An Ember in the Ashes by Sabaa Tahir

Some days I am good at writing book summaries. Some days I am not. Today is the second sort of day, so I am borrowing the book blurb from Goodreads.com:

Laia is a slave. Elias is a soldier. Neither is free.

Under the Martial Empire, defiance is met with death. Those who do not vow their blood and bodies to the Emperor risk the execution of their loved ones and the destruction of all they hold dear.

It is in this brutal world, inspired by ancient Rome, that Laia lives with her grandparents and older brother. The family ekes out an existence in the Empire’s impoverished backstreets. They do not challenge the Empire. They’ve seen what happens to those who do.

But when Laia’s brother is arrested for treason, Laia is forced to make a decision. In exchange for help from rebels who promise to rescue her brother, she will risk her life to spy for them from within the Empire’s greatest military academy.

There, Laia meets Elias, the school’s finest soldier—and secretly, its most unwilling. Elias wants only to be free of the tyranny he’s being trained to enforce. He and Laia will soon realize that their destinies are intertwined—and that their choices will change the fate of the Empire itself.


An Ember in the Ashes was excellent. The characters were real and relate-able. I particularly emphasized with Laia, desperate to save her brother but terrified of basically everything. She doesn’t want to be part of the resistance, doesn’t want to become a spy, certainly doesn’t want to constantly withstand abuse from her owner, but her determination overcomes her fear. She is not magically a wonderfully talented fighter, she doesn’t take over the resistance – she is just a regular young woman doing what she has to do to save the only family she has left. She is brilliantly written.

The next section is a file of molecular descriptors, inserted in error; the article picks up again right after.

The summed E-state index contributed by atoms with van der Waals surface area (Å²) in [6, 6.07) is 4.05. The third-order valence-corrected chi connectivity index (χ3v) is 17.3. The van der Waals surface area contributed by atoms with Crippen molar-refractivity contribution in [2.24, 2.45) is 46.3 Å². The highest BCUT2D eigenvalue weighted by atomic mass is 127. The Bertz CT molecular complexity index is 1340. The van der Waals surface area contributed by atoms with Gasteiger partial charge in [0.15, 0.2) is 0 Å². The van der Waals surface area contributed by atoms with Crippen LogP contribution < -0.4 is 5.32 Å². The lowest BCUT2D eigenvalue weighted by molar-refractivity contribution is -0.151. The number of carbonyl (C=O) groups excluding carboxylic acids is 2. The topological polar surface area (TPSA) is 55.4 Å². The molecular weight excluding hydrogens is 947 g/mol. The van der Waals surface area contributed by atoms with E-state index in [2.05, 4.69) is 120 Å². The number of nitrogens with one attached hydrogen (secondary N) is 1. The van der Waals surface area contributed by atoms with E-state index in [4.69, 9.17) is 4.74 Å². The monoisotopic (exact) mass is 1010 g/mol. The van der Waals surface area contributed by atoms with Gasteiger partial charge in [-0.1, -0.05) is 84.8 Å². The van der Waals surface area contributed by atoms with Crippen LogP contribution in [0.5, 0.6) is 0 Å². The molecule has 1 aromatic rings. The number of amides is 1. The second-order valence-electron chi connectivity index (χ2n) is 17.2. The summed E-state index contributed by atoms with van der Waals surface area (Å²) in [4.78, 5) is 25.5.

Elias was fabulously written as well. He was a smidgeon more stereotypical for this sort of story – orphan, taken in by the tribesman (the token outsiders) but then brought back to the military and becomes their greatest fighter, all the while hating everything the military stands for. But then Elias is pulled into a game where he can win and take over not just the military but the entire empire, and change it for the better. His internal struggles over whether he should stay and fight or run, his feelings for his oldest friend and his feelings for the new, unusual slave-girl make great, believable reading.

This book had several twists and turns, and nothing turned out the way you would expect. It left me excited for the second book in the series, without a cliffhanger ending that just made me angry and left too many loose ends. And it never got bogged down my romance. I give it 5 out of 5 stars, and recommend it to fans of high fantasy and books centered around slave resistance/revolt. The second book in the series is also available as well: A Torch Against the Night.

Dark Witch by Nora Roberts